Tocotrienols have a different molecular structure than tocopherols, and it’s their unique structure that provides them better access to cells. Within the cells, tocotrienols provide enhanced antioxidant protection and activate gene signals, including the regulation of cholesterol. Research shows that tocotrienols have up to 60 times more powerful antioxidant properties in lipid biological systems than alpha-tocopherol.40 In addition, cellular uptake of tocotrienols is up to 70 times higher, as its distinct chemical structure readily allows rapid absorption by body cells and organs.41

In the past couple of decades, tocotrienols have been shown to be powerfully effective in protecting the cardiovascular system, including normalizing cholesterol levels and maintaining artery health. Research shows that tocotrienols reduce the rate at which the liver synthesizes cholesterol, resulting in lower levels of total and LDL cholesterol. In April 1991, the American Journal of Clinical Nutrition published research demonstrating that tocotrienols reduced cholesterol levels in pigs with inherited high cholesterol, with an astonishing 44 percent drop in total cholesterol and a 60 percent decrease for LDL.42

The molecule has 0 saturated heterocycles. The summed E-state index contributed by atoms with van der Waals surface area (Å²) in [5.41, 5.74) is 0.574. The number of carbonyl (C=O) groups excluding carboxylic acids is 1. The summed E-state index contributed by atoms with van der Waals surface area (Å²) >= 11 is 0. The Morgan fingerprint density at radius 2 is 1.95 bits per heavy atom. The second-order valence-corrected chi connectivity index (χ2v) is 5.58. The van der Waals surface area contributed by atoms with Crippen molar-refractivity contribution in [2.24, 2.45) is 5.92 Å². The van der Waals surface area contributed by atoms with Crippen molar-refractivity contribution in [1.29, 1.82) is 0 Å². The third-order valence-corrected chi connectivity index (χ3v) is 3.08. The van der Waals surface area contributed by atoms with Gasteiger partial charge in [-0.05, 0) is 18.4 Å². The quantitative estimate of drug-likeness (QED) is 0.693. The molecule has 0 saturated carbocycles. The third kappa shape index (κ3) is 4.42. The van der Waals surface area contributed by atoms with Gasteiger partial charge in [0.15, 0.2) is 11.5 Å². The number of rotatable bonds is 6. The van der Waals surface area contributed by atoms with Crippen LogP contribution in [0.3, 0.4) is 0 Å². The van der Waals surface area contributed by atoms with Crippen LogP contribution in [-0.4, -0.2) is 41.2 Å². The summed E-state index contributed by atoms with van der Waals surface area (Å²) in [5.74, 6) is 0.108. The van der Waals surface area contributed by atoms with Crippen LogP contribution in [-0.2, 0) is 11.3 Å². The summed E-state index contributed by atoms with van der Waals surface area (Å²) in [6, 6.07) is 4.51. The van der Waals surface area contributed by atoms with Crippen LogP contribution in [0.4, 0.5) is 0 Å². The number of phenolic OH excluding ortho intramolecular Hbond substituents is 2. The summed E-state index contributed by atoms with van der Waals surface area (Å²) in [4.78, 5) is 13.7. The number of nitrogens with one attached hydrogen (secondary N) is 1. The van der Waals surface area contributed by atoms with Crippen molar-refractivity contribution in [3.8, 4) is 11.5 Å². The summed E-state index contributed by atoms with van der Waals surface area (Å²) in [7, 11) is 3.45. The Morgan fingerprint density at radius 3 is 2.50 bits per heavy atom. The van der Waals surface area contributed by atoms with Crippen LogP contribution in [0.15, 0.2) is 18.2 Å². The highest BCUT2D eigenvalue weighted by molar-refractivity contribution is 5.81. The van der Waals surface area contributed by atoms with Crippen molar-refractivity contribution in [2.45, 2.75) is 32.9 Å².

Researchers have subsequently found that tocotrienols help lower plasma cholesterol levels by blocking the HMG-CoA reductase enzyme. This enzyme is one of the primary steps in producing cholesterol, and blocking it effectively decreases serum cholesterol. In fact, the statin drugs used for lowering cholesterol work by inhibiting HMG-CoA reductase. However, where statin drugs work by clogging up enzyme receptors and blocking communication, tocotrienols effect a much gentler approach, working in harmony with the body to down regulate the enzyme.43As a result, tocotrienols do not have the same negative side effects as do statins.